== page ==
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Top 10 Movies Foodies Love

As much as food is for the sense of taste, it can be enjoyed by one of the human race’s other senses: sight. That’s where the whole food porn thing comes from – we might not be able to taste the delicious tiramisu that Jamie Oliver just made, but we can watch him drizzle rich sauce all over it in closeup. With that in mind, a bunch of different movie producers have seen the market for food porn and built entire movies around it, whether it’s about the life of a chef or simply someone who loves food. So, here are the 10 best movies for foodies to enjoy!

10. Burnt

Bradley Cooper might be in line for an Oscar next year – either for Best Actor or for Best Director – after directing his first ever movie in which he stars alongside Lady Gaga. His performance was just about the only thing that the critics enjoyed about this comedy. He plays a chef named Adam Jones who plans a comeback after his career finds itself in a slump. The movie was marred with all kinds of problems behind the scenes as the script they began shooting with was changed drastically over the course of production. So, Jamie Dornan shot some scenes that ended up being removed from the final cut and Lily James’ participation was reduced to a mere cameo appearance. The resulting movie was not well received by critics, but it was well received by foodies. Say what you will about the story and the character development in this movie, but there is no one who can deny that the cooking scenes are gorgeous. Also, by the end of the film, you feel inspired to get out there and learn to cook yourself. Okay, you’ll never be as good as Adam Jones is depicted to be in this movie, but you can sure try.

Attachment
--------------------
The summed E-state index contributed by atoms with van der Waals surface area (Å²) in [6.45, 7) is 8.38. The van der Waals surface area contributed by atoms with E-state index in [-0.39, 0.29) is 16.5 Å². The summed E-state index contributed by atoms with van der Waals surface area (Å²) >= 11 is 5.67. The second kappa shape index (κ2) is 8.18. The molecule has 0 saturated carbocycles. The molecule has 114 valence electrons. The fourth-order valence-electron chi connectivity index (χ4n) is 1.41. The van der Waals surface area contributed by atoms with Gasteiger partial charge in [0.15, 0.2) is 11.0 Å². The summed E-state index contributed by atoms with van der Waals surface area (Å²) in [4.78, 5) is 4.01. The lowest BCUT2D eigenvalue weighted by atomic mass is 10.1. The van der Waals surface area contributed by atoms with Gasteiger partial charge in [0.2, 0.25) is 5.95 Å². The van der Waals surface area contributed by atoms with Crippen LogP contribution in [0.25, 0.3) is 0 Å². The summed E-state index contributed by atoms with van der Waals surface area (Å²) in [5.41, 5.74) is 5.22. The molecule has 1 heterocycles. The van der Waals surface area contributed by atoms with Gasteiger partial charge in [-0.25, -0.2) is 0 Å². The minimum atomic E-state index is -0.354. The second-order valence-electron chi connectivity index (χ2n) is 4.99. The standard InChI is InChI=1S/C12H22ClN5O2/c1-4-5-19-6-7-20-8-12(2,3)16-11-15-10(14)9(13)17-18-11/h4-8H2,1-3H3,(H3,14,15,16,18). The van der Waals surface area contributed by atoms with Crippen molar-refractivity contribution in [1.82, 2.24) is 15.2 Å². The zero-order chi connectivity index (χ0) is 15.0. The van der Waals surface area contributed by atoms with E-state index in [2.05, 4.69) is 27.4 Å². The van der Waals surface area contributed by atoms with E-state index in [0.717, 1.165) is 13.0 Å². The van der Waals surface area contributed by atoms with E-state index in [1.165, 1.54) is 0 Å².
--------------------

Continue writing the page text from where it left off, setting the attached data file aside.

9. The Founder

Food snobs might look down on McDonald’s, but most foodies are unable to deny the pleasures of the Big Mac or the Chicken McNuggets or the Tastes of the World line. Even those who do hate McDonald’s will enjoy the story of its founding, since it’s just the tale of a family run burger restaurant that has started from humble beginnings and will eventually grow into one of the biggest corporations in the world. Michael Keaton stars as Ray Kroc, the guy who convinces Nick Offerman and John Carroll Lynch’s McDonald brothers to turn their small burger restaurant into a chain. The rest, of course, is history. The wonderful Linda Cardellini, B. J. Novak, and Laura Dern flesh out the cast. This movie ended Michael Keaton’s brief reign as an Oscar baiting actor. He starred in two Best Picture winners in a row, although he failed to pick up the Best Actor gong for either of them, and this was his “third time lucky” type bid to finally win an Oscar. Sadly, the critics didn’t take to it and neither did the audiences, so it was quickly buried and forgotten about. While it might not be Academy Award caliber stuff, this is still a good movie about one of the smartest entrepreneurs the fast food industry has ever known.

8. Marie Antoinette

It might have been a myth that Marie Antoinette ever said the words, “Let them eat cake!” due to a mistranslation, but that doesn’t mean that she never ate cake. This movie certainly has some beautiful cakes in it. The plot and the characters and the scandals and everything are all very interesting and cool, sure, but it’s mainly the cakes that make this a must see flick – especially for foodies! Sofia Coppola wrote and directed this biopic, set during the years leading up to the French Revolution, as a teen comedy. It has the lavish set design and historically accurate costumes of a serious, dramatic biopic, but it has the humor and the cast of a teen comedy. Stylistically, it is very interesting, to say the least. Of course, a movie with this tone could easily have failed, if the balance between the style and substance was not right. Luckily, Coppola is a pro and a visionary and it did all work out. Working from influences like Terrence Malick and Stanley Kubrick, she delivered a biopic that was entertaining, gorgeous, and a lot of fun. The cast has so many stars in it that you wonder how they got so many terrific actors to appear in the same movie: Kirsten Dunst, Jason Schwartzman, Steve Coogan, Rip Torn, Rose Byrne, Asia Argento, Molly Shannon, Jamie Dornan, Tom Hardy, and more. It’s not hard to make historical movies fun, but Sofia Coppola manages it.